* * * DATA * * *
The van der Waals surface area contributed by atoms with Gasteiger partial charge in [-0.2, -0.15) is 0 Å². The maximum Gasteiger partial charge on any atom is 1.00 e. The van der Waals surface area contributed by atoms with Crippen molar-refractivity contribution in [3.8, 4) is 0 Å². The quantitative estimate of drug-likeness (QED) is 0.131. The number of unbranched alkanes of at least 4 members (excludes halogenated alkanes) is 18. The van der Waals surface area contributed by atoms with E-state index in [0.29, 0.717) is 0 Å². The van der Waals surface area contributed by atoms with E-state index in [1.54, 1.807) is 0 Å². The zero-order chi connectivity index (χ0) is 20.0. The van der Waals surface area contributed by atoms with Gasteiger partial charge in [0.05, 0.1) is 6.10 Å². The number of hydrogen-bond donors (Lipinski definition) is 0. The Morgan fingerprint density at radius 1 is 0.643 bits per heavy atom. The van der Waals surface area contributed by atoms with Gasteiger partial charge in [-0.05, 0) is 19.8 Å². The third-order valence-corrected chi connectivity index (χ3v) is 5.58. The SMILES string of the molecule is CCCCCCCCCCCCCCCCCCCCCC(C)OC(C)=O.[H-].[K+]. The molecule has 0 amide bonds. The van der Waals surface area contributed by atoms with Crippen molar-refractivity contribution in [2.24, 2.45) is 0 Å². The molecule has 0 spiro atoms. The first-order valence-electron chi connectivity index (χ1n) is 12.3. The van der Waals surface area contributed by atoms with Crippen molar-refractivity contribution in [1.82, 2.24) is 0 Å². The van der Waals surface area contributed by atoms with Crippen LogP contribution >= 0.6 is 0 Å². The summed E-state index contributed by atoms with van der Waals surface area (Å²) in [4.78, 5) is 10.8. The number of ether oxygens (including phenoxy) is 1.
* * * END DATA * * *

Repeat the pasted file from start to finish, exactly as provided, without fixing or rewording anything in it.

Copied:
The van der Waals surface area contributed by atoms with Gasteiger partial charge in [-0.2, -0.15) is 0 Å². The maximum Gasteiger partial charge on any atom is 1.00 e. The van der Waals surface area contributed by atoms with Crippen molar-refractivity contribution in [3.8, 4) is 0 Å². The quantitative estimate of drug-likeness (QED) is 0.131. The number of unbranched alkanes of at least 4 members (excludes halogenated alkanes) is 18. The van der Waals surface area contributed by atoms with E-state index in [0.29, 0.717) is 0 Å². The van der Waals surface area contributed by atoms with E-state index in [1.54, 1.807) is 0 Å². The zero-order chi connectivity index (χ0) is 20.0. The van der Waals surface area contributed by atoms with Gasteiger partial charge in [0.05, 0.1) is 6.10 Å². The number of hydrogen-bond donors (Lipinski definition) is 0. The Morgan fingerprint density at radius 1 is 0.643 bits per heavy atom. The van der Waals surface area contributed by atoms with Gasteiger partial charge in [-0.05, 0) is 19.8 Å². The third-order valence-corrected chi connectivity index (χ3v) is 5.58. The SMILES string of the molecule is CCCCCCCCCCCCCCCCCCCCCC(C)OC(C)=O.[H-].[K+]. The molecule has 0 amide bonds. The van der Waals surface area contributed by atoms with Crippen molar-refractivity contribution in [2.24, 2.45) is 0 Å². The molecule has 0 spiro atoms. The first-order valence-electron chi connectivity index (χ1n) is 12.3. The van der Waals surface area contributed by atoms with Crippen molar-refractivity contribution in [1.82, 2.24) is 0 Å². The van der Waals surface area contributed by atoms with Crippen LogP contribution >= 0.6 is 0 Å². The summed E-state index contributed by atoms with van der Waals surface area (Å²) in [4.78, 5) is 10.8. The number of ether oxygens (including phenoxy) is 1.